Consumers, Businesses Depend On BBB Seal

By Jerri Stroud, BBB Editor

Philip Johnson

Phillip Johnson, founder of Have You Seen The Ring, says he jumped at the chance to become BBB Accredited.

Better Business Bureau knows that consumers and donors look for the BBB seal or logo when they’re shopping for goods and services or considering a donation to a charity.

Last year, consumers clicked on BBB dynamic seals on local Accredited Businesses’ websites nearly 27,000 times. The dynamic seal connects to an Accredited Business’ or Charity’s BBB Review. It can display a company’s letter grade, depending on which version the business chooses.

For the last few months, BBB has been promoting the idea of consumers looking for the seal in its advertising campaign, “Look for the Seal.” The campaign includes television commercials, magazine ads and a social media component.

Accredited Businesses and Accredited Charities of all sizes tell us that using the seal conveys trust, honesty and a sense of authenticity that helps build credibility for their organizations.

Kim Garner, president of BEST Transportation, said the seal “adds a lot of credibility to any business.” The seal conveys not only that the business is legitimate but that it cares about upholding high standards and treating customers right.

BEST uses the seal on printed materials as well as on multiple pages of its website, and consumers click on it regularly to check its authenticity.

Kim Garner and Debbie Rudawsky, co-owners of Best Transportation and St. Louis County Cab.

Kim Garner and Debbie Rudawsky, co-owners of Best Transportation and St. Louis County Cab.

“We value our guests and their trust – that’s why we place the BBB seal on our website,” said Carolyn Feltner, marketing director for Drury Hotels Co. “It helps illustrate our commitment to providing great service to each guest, every stay.”

Rhonda Chapman, operations manager at St. Charles Nissan/Hyundai, said, “We just know that it promotes a feeling of honesty. It promotes what we really are. We’re honest, and we give customers good service for their money and good products for their money.

Chapman said that the dealership, BBB Accredited since 2005, uses BBB’s Accredited Business seal in its newspaper ads. Although consumers clicked on the seal 191 times so far this year, the dealership believes that there “are a huge number of people who see it and don’t click on it, but feel good that it’s there.”

Amie Riggs Swarts, co-owner of Riggs Construction & Design in Kirkwood, said being BBB Accredited “reinforces the faith and loyalty our existing clients have in us, but more importantly, the accreditation offers new clients an initial sense of trust…before ever picking up the phone.”

Eric Brye, president of Superior Mortgage Solutions, said, “We just closed a loan for a client that got on the BBB website, looked at mortgage companies and picked us because we had no complaints,” Brye said. “It’s invaluable to have that, especially as a small business.”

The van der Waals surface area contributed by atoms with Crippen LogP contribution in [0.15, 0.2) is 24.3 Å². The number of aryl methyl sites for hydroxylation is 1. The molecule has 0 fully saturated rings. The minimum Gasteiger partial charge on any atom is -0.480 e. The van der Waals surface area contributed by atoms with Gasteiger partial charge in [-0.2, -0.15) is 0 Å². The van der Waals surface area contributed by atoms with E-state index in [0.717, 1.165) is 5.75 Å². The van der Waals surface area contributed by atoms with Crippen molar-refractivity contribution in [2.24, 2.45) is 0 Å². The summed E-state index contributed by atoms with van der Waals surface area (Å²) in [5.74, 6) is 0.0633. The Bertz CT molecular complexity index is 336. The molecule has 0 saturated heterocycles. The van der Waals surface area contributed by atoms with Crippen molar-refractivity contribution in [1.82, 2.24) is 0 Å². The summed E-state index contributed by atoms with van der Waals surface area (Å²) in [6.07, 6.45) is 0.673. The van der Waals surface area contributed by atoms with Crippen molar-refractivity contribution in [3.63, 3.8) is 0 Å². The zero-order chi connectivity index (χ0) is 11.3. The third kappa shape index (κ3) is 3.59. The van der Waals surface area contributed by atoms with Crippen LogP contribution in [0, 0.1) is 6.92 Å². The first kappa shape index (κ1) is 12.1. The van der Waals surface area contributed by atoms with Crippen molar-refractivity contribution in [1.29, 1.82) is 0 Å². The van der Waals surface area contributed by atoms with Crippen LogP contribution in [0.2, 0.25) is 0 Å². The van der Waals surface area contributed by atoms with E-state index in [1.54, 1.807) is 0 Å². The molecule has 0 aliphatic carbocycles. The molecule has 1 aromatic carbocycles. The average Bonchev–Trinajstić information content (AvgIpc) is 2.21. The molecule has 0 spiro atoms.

Charities also value the Accredited Charity logo, which also is available as a dynamic or clickable seal.

Most good charities already have some kind of licensing or accreditation, such as that from the Joint Commission on Accreditation, said Kevin Drollinger, chief executive of Epworth Children & Family Services in Webster Groves, Mo. “But the vast majority of folks in the community likely have no idea what the Joint Commission is,” he said.

“The recognition of BBB is so phenomenal and the reach so much greater that it’s a huge value-add to our messages to the community, our website and other literature.

“To me, it’s really about the broad appeal of BBB,” Drollinger said.

For small businesses that do the bulk of their business online, having the seal is particularly valuable.

“As soon as we were able to get the BBB seal, we did. We jumped at it,” said Philip Johnson, owner of Have You Seen The Ring?, an online business that facilitates the sale of wedding and engagement rings online. The company, based in downtown St. Louis, holds buyers’ money in escrow until a certified gemologist verifies that the jewelry matches its description.

“Our first sale to an out-of-town buyer came two days after getting the seal,” Johnson said. The company encourages buyers and sellers to click on the seal and check out the company’s BBB Business Review if they have any questions about the company.

“We are redesigning our website, and one of the key features that will remain is the BBB seal because of its value to us,” Johnson said.

Mike Henderson, marketing director for, said that the BBB seal “brings a lot of authenticity to our site.” More than 230 customers have clicked on the company’s dynamic seal this year. is based in Columbia, Mo., but it serves companies around the nation who need surety bonds to operate, such as contractors, car dealers, travel agents and others.

“We’re in the business-to-business space, and it makes us more human,” Henderson said.

Tony Marrero, owner of in Columbia, Mo., said that Accreditation is especially important to him as a small competitor facing off against the giants of the sporting goods industry as well as major brands selling their products directly.

“With that level of competition, there has to be a perception of credibility,” Marrero said. “We have to be as authentic as those very reputable companies.

“There’s a demand for the BBB,” Marrero said. “People understand that it’s a badge of trust.”

This article originally appeared in the fall issue of BBB’s Torchlight magazine.




One thought on “Consumers, Businesses Depend On BBB Seal

  1. Pingback: marketing director featured in St. Louis BBB blog

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